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SDG5: Gender Equality

With our strong focus on sustainable development there is great potential for ICMM to support the mining and metals industry in making an important and lasting contribution towards the UN’s global goals. We work with members and partners to catalyse lasting social and economic progress that supports an end to poverty, protects the planet and ensures prosperity for all.

SDG5 calls for an end to all forms of discrimination against women and girls, an end to gender violence, and full and effective participation and equal opportunities for leadership at all levels of decision making in political, economic and public life. 

While significant progress was made towards gender equality and women’s empowerment under the Millennium Development Goals (including equal access to primary education for girls and boys), women and girls continue to suffer discrimination and violence in every part of the world. Gender equality is not only a fundamental human right, but a necessary foundation for a sustainable world. Providing women and girls with equal access to education, health care, decent work, and representation in political and economic decision-making processes will promote sustainable economies and benefit societies at large.

How is this relevant to mining and metals?

There is gender inequality in how the benefits as well as the adverse impacts of mining are experienced. In general, the benefits (in terms of employment and economic opportunities) tend to accrue to men whereas women bear a disproportionate burden of impacts – which in extreme cases can include violence. Mining companies have a responsibility to ensure gender equality, as it relates to both the workforce and to communities. This requires companies to actively recognise women’s rights to property and resources, include women as stakeholders in land acquisition, resettlement and consultation processes, and build inclusive access to jobs and economic opportunities.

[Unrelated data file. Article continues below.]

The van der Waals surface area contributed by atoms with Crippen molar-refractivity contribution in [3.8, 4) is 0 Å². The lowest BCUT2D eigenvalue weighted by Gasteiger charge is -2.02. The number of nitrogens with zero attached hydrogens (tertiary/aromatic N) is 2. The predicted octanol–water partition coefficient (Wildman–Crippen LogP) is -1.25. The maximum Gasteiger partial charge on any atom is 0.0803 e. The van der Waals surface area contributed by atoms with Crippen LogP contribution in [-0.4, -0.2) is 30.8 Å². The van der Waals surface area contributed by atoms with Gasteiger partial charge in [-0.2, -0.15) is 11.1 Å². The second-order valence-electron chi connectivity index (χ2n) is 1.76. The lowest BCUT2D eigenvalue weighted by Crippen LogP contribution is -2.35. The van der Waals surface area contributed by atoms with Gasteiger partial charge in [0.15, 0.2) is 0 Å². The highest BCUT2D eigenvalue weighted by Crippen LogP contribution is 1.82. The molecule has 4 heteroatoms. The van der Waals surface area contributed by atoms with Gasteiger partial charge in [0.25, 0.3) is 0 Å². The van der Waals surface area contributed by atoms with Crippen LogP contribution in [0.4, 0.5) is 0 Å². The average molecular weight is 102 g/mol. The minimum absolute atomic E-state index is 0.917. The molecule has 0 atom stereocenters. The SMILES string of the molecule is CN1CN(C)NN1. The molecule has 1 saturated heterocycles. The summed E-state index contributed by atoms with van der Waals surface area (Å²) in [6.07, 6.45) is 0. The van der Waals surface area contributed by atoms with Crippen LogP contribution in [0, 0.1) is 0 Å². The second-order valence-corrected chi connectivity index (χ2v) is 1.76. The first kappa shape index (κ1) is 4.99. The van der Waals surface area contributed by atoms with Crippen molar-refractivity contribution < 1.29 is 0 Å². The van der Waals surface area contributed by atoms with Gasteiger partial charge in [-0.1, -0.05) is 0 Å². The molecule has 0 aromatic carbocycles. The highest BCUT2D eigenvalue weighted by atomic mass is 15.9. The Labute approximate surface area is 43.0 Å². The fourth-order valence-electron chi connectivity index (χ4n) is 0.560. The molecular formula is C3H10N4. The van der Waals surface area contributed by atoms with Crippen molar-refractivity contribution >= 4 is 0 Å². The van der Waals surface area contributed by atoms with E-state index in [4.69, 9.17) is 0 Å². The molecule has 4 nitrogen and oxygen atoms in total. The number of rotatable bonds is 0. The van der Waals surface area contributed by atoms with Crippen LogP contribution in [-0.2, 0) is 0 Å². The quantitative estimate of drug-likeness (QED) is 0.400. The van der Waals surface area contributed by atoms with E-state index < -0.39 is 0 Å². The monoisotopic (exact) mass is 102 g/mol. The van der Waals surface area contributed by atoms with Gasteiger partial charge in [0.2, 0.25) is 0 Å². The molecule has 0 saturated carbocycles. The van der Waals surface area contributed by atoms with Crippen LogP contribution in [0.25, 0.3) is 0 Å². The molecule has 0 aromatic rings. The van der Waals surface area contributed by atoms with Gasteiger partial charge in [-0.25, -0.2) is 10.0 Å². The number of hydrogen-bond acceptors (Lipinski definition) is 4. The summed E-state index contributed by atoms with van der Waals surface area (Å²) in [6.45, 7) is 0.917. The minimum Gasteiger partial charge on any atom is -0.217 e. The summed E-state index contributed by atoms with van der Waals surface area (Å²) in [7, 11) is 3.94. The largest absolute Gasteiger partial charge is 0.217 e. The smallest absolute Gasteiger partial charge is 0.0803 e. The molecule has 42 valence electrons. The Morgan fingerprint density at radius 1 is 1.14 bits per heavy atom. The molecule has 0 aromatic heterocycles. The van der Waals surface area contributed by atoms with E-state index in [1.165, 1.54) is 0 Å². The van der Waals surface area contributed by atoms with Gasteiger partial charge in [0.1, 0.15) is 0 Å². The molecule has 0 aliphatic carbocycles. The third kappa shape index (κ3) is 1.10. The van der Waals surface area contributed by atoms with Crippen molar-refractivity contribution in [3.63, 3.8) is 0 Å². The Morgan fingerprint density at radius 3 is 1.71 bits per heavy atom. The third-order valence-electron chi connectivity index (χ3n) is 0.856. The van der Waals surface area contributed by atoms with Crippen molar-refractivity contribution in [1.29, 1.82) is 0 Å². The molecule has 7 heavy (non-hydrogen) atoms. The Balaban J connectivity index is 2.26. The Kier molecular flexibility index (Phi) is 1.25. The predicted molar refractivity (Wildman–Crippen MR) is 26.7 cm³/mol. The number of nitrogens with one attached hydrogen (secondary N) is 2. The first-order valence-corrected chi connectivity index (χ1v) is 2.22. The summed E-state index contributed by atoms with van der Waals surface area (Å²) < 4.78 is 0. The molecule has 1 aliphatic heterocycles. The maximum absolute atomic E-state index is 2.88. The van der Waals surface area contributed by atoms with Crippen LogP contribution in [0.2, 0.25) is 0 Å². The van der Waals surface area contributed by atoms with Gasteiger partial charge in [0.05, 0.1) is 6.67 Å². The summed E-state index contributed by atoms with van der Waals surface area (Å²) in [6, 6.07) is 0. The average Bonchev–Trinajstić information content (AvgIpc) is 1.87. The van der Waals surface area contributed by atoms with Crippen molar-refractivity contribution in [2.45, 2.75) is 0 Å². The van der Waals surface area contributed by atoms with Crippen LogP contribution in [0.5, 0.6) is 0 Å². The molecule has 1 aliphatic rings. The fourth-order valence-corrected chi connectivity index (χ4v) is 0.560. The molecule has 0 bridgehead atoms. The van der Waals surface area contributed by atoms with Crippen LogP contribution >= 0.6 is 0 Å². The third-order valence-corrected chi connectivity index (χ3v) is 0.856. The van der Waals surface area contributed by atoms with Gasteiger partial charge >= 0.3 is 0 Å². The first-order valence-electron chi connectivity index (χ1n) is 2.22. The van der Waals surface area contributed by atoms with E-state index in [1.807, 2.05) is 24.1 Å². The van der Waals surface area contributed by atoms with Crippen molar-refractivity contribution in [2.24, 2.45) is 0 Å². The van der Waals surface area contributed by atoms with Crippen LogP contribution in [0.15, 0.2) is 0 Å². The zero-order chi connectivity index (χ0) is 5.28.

What companies need to know to manage impacts or make a positive contribution

  1. The gender dynamics in local communities at an operational level and the cultural parameters for actively seeking to strengthen women’s roles (for example in decision-making).

  2. How their activities or presence creates risks of adverse impacts on women and how they can ensure that these risks are adequately addressed.

  3. Existing initiatives led by others to promote gender equality and how to align with these efforts to strengthen gender equality.

Minimising negative impacts

Maximising positive contributions

  • Recognise women’s rights to resources and property.

  • Actively include women in community engagement processes, especially those relating to land acquisition and resettlement.

  • Ensure gender parity by providing equal pay for equal work across the company.

  • Address vulnerability and gender-based violence in the community or workplace.

  • Make a clear statement in support of gender equality for women and girls.

  • Take steps to recruit and retain female employees and make the workplace a safe place for women.

  • Promote more women to visible leadership positions.

  • Establish gender-sensitive grievance mechanisms.